Inside the Shield GS-6090
Removing the front bezel takes a lot of pull, as the clips are tough to release. While the mesh is backed with a foam dust filter, since this area is wired, and likely cable tied after the build, it is sort of a pain to clean.
Looking inside of the Shield for the first time, we see a mess of wires tucked behind the motherboard tray, the hardware bag on the floor, and the paperwork spilling out of the ODD bays.
Since the wiring runs through the top bay, only the lower four are usable, and they use these twist locks to hold the drives in place, but only on this side. There are elongated holes at the bottom that allow access to the bay adapters that can be used in the lowest section of the ODD cage.
The lower section is set up to take on three 3.5" drives, and a pair of 2.5" drives in the smaller removable cage at the bottom. Removing this cage will allow for a fourth 3.5" drive.
Pushing down on the big red tab at the top, and sliding the cage out of the chassis opens the front of the chassis right up. While the support bar will always be there, removing the cage does allow for much better air flow into the chassis, and even room for optional water cooling gear.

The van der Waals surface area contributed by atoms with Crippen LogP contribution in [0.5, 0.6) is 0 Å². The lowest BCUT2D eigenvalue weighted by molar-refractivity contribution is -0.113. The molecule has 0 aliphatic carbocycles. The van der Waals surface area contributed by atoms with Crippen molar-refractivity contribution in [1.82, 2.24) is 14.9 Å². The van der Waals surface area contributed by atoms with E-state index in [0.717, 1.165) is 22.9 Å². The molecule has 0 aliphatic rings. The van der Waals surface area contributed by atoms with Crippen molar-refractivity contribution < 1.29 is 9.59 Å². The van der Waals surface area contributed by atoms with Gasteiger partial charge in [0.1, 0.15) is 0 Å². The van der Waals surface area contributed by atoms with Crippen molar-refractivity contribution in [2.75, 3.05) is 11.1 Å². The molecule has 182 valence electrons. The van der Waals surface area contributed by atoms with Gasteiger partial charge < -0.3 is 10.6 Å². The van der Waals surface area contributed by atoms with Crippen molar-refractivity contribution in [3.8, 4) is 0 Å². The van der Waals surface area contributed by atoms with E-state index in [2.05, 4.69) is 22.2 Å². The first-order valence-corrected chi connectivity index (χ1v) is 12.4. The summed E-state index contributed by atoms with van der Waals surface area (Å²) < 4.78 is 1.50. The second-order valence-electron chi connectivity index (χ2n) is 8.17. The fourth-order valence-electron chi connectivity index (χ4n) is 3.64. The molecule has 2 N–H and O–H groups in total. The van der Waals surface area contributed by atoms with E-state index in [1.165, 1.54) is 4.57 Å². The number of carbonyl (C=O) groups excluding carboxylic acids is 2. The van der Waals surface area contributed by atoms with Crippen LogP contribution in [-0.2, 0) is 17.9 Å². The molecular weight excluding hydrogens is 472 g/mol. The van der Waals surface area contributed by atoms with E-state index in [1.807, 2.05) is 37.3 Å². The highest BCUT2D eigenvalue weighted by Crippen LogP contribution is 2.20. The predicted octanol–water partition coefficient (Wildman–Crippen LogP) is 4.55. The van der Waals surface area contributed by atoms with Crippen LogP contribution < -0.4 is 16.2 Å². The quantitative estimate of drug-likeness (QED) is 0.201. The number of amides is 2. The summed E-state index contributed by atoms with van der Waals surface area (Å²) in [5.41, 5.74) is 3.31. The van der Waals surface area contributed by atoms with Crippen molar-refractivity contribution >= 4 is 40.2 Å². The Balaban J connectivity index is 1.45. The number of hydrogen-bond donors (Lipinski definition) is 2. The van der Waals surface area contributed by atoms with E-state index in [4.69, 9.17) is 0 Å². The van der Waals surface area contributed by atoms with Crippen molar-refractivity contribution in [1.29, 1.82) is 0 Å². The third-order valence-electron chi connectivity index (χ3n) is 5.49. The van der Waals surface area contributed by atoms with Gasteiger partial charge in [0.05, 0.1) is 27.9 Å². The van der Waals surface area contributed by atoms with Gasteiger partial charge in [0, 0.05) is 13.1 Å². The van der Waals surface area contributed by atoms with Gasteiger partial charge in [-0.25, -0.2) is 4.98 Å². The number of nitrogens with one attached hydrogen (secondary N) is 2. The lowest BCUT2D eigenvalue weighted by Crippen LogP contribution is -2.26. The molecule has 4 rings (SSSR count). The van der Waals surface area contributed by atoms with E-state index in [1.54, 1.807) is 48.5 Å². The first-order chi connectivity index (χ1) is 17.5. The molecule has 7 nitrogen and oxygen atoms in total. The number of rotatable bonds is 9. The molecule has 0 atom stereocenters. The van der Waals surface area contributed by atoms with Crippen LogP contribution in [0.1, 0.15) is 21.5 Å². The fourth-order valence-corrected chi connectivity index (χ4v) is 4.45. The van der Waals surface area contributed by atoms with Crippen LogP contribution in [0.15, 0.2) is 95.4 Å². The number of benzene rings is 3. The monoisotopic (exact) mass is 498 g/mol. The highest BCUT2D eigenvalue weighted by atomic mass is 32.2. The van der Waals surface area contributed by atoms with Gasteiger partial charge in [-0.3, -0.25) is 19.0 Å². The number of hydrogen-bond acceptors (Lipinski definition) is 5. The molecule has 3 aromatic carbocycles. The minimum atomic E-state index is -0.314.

The top of the chassis is designed to house a pair of 120mm fans, and also give the option to use 140mm fans. However, with the odd shaped venting on top, a lot of the right side is generally blocked of airflow.
The motherboard tray offers a large CPU cooler backplate access hole, and six wire management holes without grommets. It also offers roughly fifteen tie points to help keep the wiring behind it as flat as possible. Of course, the motherboard tray is drilled to accept standoffs in arrangements for both ATX and Micro-ATX boards.
The floor of the chassis has room for a drive to the right, next to the drive cage. As you move to the back, we find only two supports for the PSU; the screws at the back serve as supports for the PSU there.
The back of the chassis offers the second supplied 120mm fan, and both use a three-pin connection for power. We also see that the expansion slot covers have no screws in play now, as we still need to break them out before we install the motherboard.
Behind the motherboard, there is roughly 10mm of space to tuck wiring into, but with the bump in the panel, we get closer to 15mm in total. We can also see that you do have the option to screw devices into the ODD cage from this side.
Where mainstream cases go with black cables, Sentey keeps it old school with the beige and rainbow assortment of wires and connections to be sure every bit of this sticks out like a sore thumb when the build is finished.
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- Page 1 [Introduction, Specifications, and Pricing]
- Page 2 [Packaging]
- Page 3 [Sentey Shield GS-6090 Mid-Tower Chassis]
- Page 4 [Inside the Shield GS-6090]
- Page 5 [Accessories and Documentation]
- Page 6 [Case Build and Finished Product]
- Page 7 [Final Thoughts]
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